Safety and Horse Snacks

Safety and Horse Snacks

Apples and carrots have been the treat of choice of horse trainers for centuries.

Photo: Photos.com

Horse treats have come a long way. Horse owners have seen the treats they feed to horses evolve from the traditional apple or carrot to baked, heavily formulated "cookies" and snacks. But are these treats any better for your horse than the traditional fruits and vegetables? Are we as horse owners doing the right thing for our animals by feeding them all of these snacks?

In the United States alone, there are more than 50 companies that manufacture commercial horse treats, adding up to a significant economic impact in the equine industry. Many companies started in small kitchens, then expanded to larger production facilities. Some other treat brands developed as an outgrowth of a company's feed business, such as Rounders Treats made by Blue Seal Feeds.

With such clever names as Stud Muffins, Nicker Snax, Tally Oats, and Mrs. Pastures Horse Cookies, horse treats have become a staple of feed and tack stores. But before you run out and pick up a batch, let's have a look at the various ingredients used to make treats.

Treat Ingredients

A broad range of ingredients is used in the manufacture of treats. As you would expect, many ingredients found in treats are the same as those found in equine feeds. Primary ingredients might include rolled oats, whole oat groats (grain without the hull), cracked corn, barley, dried beet pulp, wheat, wheat bran, wheat germ meal, wheat flour, flaxseed, oat bran, oat flour, rye flour, rice flour, and dehydrated alfalfa. Sweeteners and flavor enhancers include apples, carrots, raisins, molasses, dark brown sugar, peppermint, and cinnamon. Trace amounts of minerals and herbs such as salt, garlic, rosemary extract, Norwegian kelp powder, and brewer's yeast are seen in many formulations. Many manufacturers also add vitamins and other nutrients such as vitamins A, B12, D3, E, and K; and ascorbic acid, folic acid, niacin, and zinc oxide.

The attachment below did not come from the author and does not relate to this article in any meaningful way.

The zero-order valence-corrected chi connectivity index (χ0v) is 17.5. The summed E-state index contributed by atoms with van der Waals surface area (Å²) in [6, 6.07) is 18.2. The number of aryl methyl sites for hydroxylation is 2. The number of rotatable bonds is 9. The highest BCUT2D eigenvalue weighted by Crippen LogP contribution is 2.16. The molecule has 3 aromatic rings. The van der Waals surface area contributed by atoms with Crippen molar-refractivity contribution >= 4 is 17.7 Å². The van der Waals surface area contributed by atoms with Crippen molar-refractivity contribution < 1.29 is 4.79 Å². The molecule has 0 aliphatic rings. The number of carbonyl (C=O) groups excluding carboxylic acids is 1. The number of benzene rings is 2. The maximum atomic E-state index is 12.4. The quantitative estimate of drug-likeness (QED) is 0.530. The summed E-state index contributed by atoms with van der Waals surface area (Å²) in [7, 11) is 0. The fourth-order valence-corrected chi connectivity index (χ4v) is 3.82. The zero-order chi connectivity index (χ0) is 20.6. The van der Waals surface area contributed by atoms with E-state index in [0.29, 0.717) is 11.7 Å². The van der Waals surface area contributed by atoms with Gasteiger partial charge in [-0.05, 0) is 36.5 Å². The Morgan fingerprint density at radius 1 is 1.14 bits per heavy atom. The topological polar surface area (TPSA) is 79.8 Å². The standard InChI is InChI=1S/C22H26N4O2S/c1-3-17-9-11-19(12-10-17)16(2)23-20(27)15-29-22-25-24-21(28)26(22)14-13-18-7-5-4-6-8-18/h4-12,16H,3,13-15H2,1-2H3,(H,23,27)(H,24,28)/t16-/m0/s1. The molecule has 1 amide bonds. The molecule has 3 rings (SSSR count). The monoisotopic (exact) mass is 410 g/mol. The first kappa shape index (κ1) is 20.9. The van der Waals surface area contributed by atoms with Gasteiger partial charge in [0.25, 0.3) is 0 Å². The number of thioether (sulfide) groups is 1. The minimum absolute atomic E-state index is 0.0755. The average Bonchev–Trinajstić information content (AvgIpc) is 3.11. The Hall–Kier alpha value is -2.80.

Home Recipes

In The Original Book of Horse Treats: Recipes You Can Make at Home for Your Horse, author June Evers offers both fancy and plain equine snacks that are easy to make in your kitchen. Evers has sold more than 35,000 copies of her book, showing that little horse treats are big business.

One of the benefits of making your own treats is that you know exactly what ingredients are included. Should you want to avoid refined white sugar, you can elect to use other sweet substitutes such as molasses or raisins. If your horse is partial to carrots, you can make them the primary ingredient in your recipes. For people who like to cook and experiment with flavors, the treat possibilities are endless. 

Hallie McEvoy

As with feed, it is important to carefully check the list of ingredients should your horse have any food allergies or sensitivities.

Several treats now on the market claim to be appetizing and to provide joint or hoof therapy. In addition to the standard fare mentioned above, ingredients such as glucosamine, chondroitin sulfate, biotin, and methionine are added to some formulas to provide possible nutritional assistance for a host of equine health issues.